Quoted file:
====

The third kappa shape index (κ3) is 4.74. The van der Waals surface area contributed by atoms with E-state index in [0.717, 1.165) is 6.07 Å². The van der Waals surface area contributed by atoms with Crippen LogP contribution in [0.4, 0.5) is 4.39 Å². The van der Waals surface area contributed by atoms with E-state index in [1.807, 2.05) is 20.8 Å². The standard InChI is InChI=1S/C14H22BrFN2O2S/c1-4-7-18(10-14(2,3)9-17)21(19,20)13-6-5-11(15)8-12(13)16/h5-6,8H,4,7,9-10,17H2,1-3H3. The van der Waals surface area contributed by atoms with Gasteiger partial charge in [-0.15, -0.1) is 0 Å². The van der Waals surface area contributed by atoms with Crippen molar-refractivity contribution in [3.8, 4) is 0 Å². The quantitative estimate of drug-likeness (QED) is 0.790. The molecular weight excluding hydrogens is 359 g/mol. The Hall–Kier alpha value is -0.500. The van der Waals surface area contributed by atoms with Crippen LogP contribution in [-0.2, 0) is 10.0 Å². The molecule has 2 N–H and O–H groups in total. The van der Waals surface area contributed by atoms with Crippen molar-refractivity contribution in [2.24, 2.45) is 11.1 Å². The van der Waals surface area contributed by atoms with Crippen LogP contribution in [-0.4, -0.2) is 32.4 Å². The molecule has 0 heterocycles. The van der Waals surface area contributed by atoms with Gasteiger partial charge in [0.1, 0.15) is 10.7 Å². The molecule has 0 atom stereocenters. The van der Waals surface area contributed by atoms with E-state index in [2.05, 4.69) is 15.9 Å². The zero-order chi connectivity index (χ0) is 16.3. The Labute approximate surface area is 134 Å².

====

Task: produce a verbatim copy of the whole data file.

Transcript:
The third kappa shape index (κ3) is 4.74. The van der Waals surface area contributed by atoms with E-state index in [0.717, 1.165) is 6.07 Å². The van der Waals surface area contributed by atoms with Crippen LogP contribution in [0.4, 0.5) is 4.39 Å². The van der Waals surface area contributed by atoms with E-state index in [1.807, 2.05) is 20.8 Å². The standard InChI is InChI=1S/C14H22BrFN2O2S/c1-4-7-18(10-14(2,3)9-17)21(19,20)13-6-5-11(15)8-12(13)16/h5-6,8H,4,7,9-10,17H2,1-3H3. The van der Waals surface area contributed by atoms with Gasteiger partial charge in [-0.15, -0.1) is 0 Å². The van der Waals surface area contributed by atoms with Crippen molar-refractivity contribution in [3.8, 4) is 0 Å². The quantitative estimate of drug-likeness (QED) is 0.790. The molecular weight excluding hydrogens is 359 g/mol. The Hall–Kier alpha value is -0.500. The van der Waals surface area contributed by atoms with Crippen LogP contribution in [-0.2, 0) is 10.0 Å². The molecule has 2 N–H and O–H groups in total. The van der Waals surface area contributed by atoms with Crippen molar-refractivity contribution in [2.24, 2.45) is 11.1 Å². The van der Waals surface area contributed by atoms with Crippen LogP contribution in [-0.4, -0.2) is 32.4 Å². The molecule has 0 heterocycles. The van der Waals surface area contributed by atoms with Gasteiger partial charge in [0.1, 0.15) is 10.7 Å². The molecule has 0 atom stereocenters. The van der Waals surface area contributed by atoms with E-state index in [2.05, 4.69) is 15.9 Å². The zero-order chi connectivity index (χ0) is 16.3. The Labute approximate surface area is 134 Å².